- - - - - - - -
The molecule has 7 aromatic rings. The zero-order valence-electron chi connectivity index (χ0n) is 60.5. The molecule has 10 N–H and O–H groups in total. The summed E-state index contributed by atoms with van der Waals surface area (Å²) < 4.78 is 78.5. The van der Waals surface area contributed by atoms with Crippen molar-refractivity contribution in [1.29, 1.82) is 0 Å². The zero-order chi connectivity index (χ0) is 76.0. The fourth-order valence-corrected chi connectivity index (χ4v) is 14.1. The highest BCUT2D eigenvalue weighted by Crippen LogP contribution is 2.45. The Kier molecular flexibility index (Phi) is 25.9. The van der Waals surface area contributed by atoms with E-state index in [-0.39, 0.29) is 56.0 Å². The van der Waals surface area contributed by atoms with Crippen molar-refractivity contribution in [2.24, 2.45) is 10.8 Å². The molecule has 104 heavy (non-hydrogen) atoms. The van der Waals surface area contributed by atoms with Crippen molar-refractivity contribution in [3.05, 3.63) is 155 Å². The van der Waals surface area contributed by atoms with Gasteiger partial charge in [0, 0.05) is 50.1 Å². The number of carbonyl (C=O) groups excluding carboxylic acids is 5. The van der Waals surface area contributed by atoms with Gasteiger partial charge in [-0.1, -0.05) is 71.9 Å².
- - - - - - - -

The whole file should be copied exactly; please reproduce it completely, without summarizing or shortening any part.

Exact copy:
The molecule has 7 aromatic rings. The zero-order valence-electron chi connectivity index (χ0n) is 60.5. The molecule has 10 N–H and O–H groups in total. The summed E-state index contributed by atoms with van der Waals surface area (Å²) < 4.78 is 78.5. The van der Waals surface area contributed by atoms with Crippen molar-refractivity contribution in [1.29, 1.82) is 0 Å². The zero-order chi connectivity index (χ0) is 76.0. The fourth-order valence-corrected chi connectivity index (χ4v) is 14.1. The highest BCUT2D eigenvalue weighted by Crippen LogP contribution is 2.45. The Kier molecular flexibility index (Phi) is 25.9. The van der Waals surface area contributed by atoms with E-state index in [-0.39, 0.29) is 56.0 Å². The van der Waals surface area contributed by atoms with Crippen molar-refractivity contribution in [2.24, 2.45) is 10.8 Å². The molecule has 104 heavy (non-hydrogen) atoms. The van der Waals surface area contributed by atoms with Crippen molar-refractivity contribution in [3.05, 3.63) is 155 Å². The van der Waals surface area contributed by atoms with Gasteiger partial charge in [0, 0.05) is 50.1 Å². The number of carbonyl (C=O) groups excluding carboxylic acids is 5. The van der Waals surface area contributed by atoms with Gasteiger partial charge in [-0.1, -0.05) is 71.9 Å².